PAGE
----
Tag Archives: for-profit

The Urgency of Fixing Schools

This week at school, I took a bit of my prep period to introduce myself and get to know one of my 5th graders who just transferred to the school. (Let’s call him Jim.) Born and raised in Philadelphia, he loves playing football, eating hot wings, and riding bikes with his brothers. I was immediately struck by his warmth and ease in conversation, despite being approached by a stranger. At that age, I tended to start counting the dots on floor tiles when adults tried to talk to me.

After a bit of small talk, I asked him about his old school. Exasperation exploded across his face, and he sighed. “That place was crazy. They was always fighting, and teachers never made us do nothing. We used to walk out of class and play in the hall.” His academic progress matched the school description: the baseline one-on-one reading test administered to him when he arrived at our school showed that he reads at a mid-1st grade level. In other words, after only 5 years of attending school he is 3.5 years behind, a chasm that statistics show is rarely closed.

I’ll put it bluntly: the fact that Jim had to attend his old school is a moral failing for which we are all culpable. Each day that ineffective, unsafe schools operate is a slap in the face to our society.

Opponents to school turnarounds cite the dangers about corporate involvement in education and spin romanticized, nostalgic tales about “traditional” public schools. While I’m not suggesting nefarious intent from those people, their concerns don’t help Jim and the thousands of other students attending schools that deny them their right to a quality education. For me, it is a simple question: Would you want your own child to attend that school? If not, something needs to be changed, and quickly.

My credentials as a “liberal” have been repeatedly questioned for my support of turnarounds, but what could be more liberal than wanting the same for all kids? As I’ve written previously, pointing to poverty as the root cause of educational equity doesn’t help kids attending terrible schools right now. We need to remember that Jim and his family aren’t interested in a sociological debate about whether poverty is the main cause of educational inequity; they just want good, safe, schools–an unquestionably reasonable request. And until it is fulfilled, we should cast unproductive debates and pie-in-the-sky policy goals aside.


What the U.S. Constitution Can Teach Us About For-Profit Charter Schools

I’m proud to be a liberal. My blood boils when I read about massive ExxonMobil profits, comically large bonuses for CEOs, and corporate corruption. It follows, then, that I have a strong visceral aversion to for-profit charter charter schools–to handing our tax dollars and the crucial task of education to corporations.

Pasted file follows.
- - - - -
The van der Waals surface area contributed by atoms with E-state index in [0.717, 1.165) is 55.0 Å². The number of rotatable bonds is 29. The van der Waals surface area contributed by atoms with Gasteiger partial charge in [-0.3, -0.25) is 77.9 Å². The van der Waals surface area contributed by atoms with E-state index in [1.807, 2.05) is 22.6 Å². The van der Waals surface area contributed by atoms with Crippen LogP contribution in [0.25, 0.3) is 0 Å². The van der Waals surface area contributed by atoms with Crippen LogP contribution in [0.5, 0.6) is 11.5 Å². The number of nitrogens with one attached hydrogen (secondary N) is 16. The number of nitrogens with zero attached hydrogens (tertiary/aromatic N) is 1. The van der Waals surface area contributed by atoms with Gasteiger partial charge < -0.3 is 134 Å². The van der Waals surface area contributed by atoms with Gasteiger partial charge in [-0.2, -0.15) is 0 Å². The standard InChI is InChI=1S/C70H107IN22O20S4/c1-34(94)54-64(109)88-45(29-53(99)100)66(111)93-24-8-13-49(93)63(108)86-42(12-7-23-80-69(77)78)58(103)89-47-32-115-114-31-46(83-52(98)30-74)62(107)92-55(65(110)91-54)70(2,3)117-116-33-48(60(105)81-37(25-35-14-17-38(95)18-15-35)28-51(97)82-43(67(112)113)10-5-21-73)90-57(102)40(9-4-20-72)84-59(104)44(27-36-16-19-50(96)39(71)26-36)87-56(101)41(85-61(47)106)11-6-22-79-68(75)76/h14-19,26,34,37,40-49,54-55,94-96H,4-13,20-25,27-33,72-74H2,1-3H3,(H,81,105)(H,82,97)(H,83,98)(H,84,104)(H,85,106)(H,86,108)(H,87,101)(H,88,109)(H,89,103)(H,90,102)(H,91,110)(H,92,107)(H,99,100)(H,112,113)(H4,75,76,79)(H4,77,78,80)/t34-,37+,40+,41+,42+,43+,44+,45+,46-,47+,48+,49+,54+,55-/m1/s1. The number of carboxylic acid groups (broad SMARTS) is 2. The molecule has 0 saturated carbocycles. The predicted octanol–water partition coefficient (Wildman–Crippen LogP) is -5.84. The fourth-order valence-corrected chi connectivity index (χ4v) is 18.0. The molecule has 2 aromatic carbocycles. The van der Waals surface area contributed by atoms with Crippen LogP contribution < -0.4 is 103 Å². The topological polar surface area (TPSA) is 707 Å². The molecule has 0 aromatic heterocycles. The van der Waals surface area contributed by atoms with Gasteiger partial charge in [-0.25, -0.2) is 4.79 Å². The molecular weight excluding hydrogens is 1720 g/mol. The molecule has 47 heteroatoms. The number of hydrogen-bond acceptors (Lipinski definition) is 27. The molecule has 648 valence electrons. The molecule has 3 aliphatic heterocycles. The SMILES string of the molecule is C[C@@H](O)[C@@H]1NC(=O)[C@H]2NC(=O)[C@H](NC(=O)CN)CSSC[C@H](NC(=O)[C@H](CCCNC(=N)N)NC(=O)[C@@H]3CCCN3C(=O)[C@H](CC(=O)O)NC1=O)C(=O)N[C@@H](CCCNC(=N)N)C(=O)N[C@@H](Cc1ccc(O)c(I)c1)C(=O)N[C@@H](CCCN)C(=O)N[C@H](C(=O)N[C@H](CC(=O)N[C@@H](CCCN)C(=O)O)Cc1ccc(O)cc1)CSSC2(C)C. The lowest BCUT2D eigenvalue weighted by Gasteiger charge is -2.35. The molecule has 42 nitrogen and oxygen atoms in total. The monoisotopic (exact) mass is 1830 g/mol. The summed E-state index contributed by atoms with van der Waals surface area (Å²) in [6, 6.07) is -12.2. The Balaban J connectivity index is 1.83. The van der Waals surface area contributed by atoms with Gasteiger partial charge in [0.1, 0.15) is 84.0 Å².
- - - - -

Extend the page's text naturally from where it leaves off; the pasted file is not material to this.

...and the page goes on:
Yet I struggle to think of a real argument against it. Vague anti-corporate sentiment and concerns about potential corruption, though understandable, are not strong reasons for opposition. In fact, for-profit companies have led to incredible innovations in transportation, medicine, agriculture, and many other industries. Like it or not, the opportunity for financial gain is an effective motivator. Why not bring it to education?

The framers of the U.S. Constitution understood this. As it says in Article I, Section 8:

The Congress shall have power to. . . promote the progress of science and useful arts, by securing for limited times to authors and inventors the exclusive right to their respective writings and discoveries.

The purpose of this “exclusive right”–which we today call copyright or patent– is to guarantee financial gain for those who make useful innovations. Without this, the framers imply, the “progress of science and useful arts” would be slowed. Keep in mind that the U.S. Constitution granted very few powers to Congress, and in general the framers were skeptical of a large federal government. But promising financial reward for useful invention was considered crucial enough to be worthy for inclusion.

It is clear that our public education system, especially as funding continues to plummet, is desperate for this type of innovation. We should offer the opportunity for financial gain–an idea literally as old as the U.S. itself–to encourage this. Our country has countless brilliant minds working to improve countless industries; we need more of them in education. And what better way to bring them over than a chance for profit? Visceral discomfort with the idea isn’t a good enough reason to cast aside a potentially great opportunity for our nation’s kids. The framers of our Constitution would have given their blessing.